At PCH, we prefer to put names and faces to the philosophy guiding our approach whenever possible. To better accomplish that, we will begin sharing the firsthand perspectives of the people behind our treatment programs with monthly staff interviews.
Read more of our conversation with Group Therapist, Dr. Angelina Zarokian, PsyD, and the twelve questions about her guiding philosophy and principles.
1. What does “mental health” mean to you?
To me mental health means our emotional, psychological, social, and physical well-being. Our life is being regulated by our mental health. It affects how we think, how we feel, and how we act. It also helps determine how we handle situations and overall our life and how we make decisions based upon our interpretations, beliefs, and expectations.
2. What’s your favorite mental health or well being quote?
“Problems are not the problem; coping is the problem.” by Virginia Satir
3. What do you think is the most useful wellness resources?
Human connection and attachment
4. What do you do to take care of your own mental health needs?
Meditate, walk my dog, read, spend time with my family and children
5. How would you describe PCH Treatment Center to a family or friend in need?
If I were to describe PCH to a friend or a family in need I would start by saying that PCH is a place where we help people reclaim a sense of personal strength and purpose. We help them gain adequate tools to function independently and responsibly post-treatment. In other words, our mission here at PCH is to remove all barriers to recovery and transform individuals, and their families with treatment that works. In PCH it is not a one size fits all approach, we custom tailor every single treatment to fit specific needs of specific individuals.
6. What inspires you most at PCH?
Teamwork and connection between team members and how we all have only one goal; client welfare.
7. How have you coped with Covid in the last few years?
It was not easy I will be honest. But just like all human beings, eventually we adjust to anything that comes our way. I determined that if I am not mindful of what is going on around me I will not be able to learn how to live with the changes that are being implemented into our lives and into our lifestyle. Change is always scary, but change is what helps us grow and become more resilient and capable. Mindfulness and knowing that I am not alone in this helped me cope with COVID’s uncertainties.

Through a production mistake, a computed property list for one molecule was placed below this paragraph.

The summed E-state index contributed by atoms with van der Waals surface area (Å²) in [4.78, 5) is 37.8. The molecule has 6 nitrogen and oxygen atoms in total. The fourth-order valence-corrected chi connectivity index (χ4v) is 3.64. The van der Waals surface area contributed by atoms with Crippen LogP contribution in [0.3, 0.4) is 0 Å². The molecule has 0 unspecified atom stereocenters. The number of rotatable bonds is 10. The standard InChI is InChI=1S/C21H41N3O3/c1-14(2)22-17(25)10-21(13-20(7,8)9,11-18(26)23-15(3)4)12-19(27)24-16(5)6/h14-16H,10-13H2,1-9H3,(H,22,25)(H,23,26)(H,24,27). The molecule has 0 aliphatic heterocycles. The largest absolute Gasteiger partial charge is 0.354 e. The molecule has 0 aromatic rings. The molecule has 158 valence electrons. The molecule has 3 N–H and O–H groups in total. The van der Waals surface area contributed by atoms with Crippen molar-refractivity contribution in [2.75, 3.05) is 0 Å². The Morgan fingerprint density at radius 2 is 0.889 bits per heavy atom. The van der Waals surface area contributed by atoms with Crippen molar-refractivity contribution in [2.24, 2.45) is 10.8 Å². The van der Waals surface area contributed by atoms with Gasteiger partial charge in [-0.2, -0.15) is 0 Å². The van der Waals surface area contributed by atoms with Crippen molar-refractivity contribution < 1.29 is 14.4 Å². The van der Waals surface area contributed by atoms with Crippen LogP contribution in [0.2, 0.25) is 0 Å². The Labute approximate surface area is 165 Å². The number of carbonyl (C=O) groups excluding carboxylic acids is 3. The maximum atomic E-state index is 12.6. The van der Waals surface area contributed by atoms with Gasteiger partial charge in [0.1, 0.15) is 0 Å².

8. What’s your superpower?
I love to help and I am a very good listener. I can listen without giving an advise or any form of interference, because sometimes that is all what people need; someone who can just be there and listen.
9. Top three book recommendations and why?
“The Road Less Travelled” by M. Scott Peck
“Man’s Search for Meaning” by Viktor Frankl
“Love’s Executioner” by Irvin D. Yalom
What all these books have in common is that they all represent the truth about human life, suffering, and acceptance.
10. How do you balance your job and PCH and time family/community time?
The most important thing PCH has, that most employers don’t, is their care for the staff members’ well being. That is why we have a method set where if we are unable to conduct our group therapy sessions for some reason, we help each other out by taking over and helping a fellow colleague out by conducting the group session. We are a true definition of a TEAM here and that helps tremendously not only for our duties at work but also helps us have that peaceful mind of knowing that if we need help PCH is there for us. Now that is a healthy balance between work and family. Human connection in a nutshell.
11. What’s your favorite modality of treatment and why?
My favorite modalities of treatment are evidence-based treatments which have yielded positive outcomes. My got to modality is Cognitive Behavioral Therapy, however based on who I am working with I customize my sessions to meet the person’s individual needs and can switch to ACT, DBT, IPT, Exposure and other modalities upon need. I do not believe in one size fits all and I believe in custom tailoring treatments to meet each individual’s unique needs.
12. If you can invite anyone alive or no longer living to your dinner party, who would you invite and why?
I would invite my grandfather who passed away 5 years ago. He is the reason I am alive when my parents for some family reasons were forced to abort me when my mom was 7 months pregnant with me in my hometown. I owe him my life and I am who I am because he gave me the chance of living and becoming.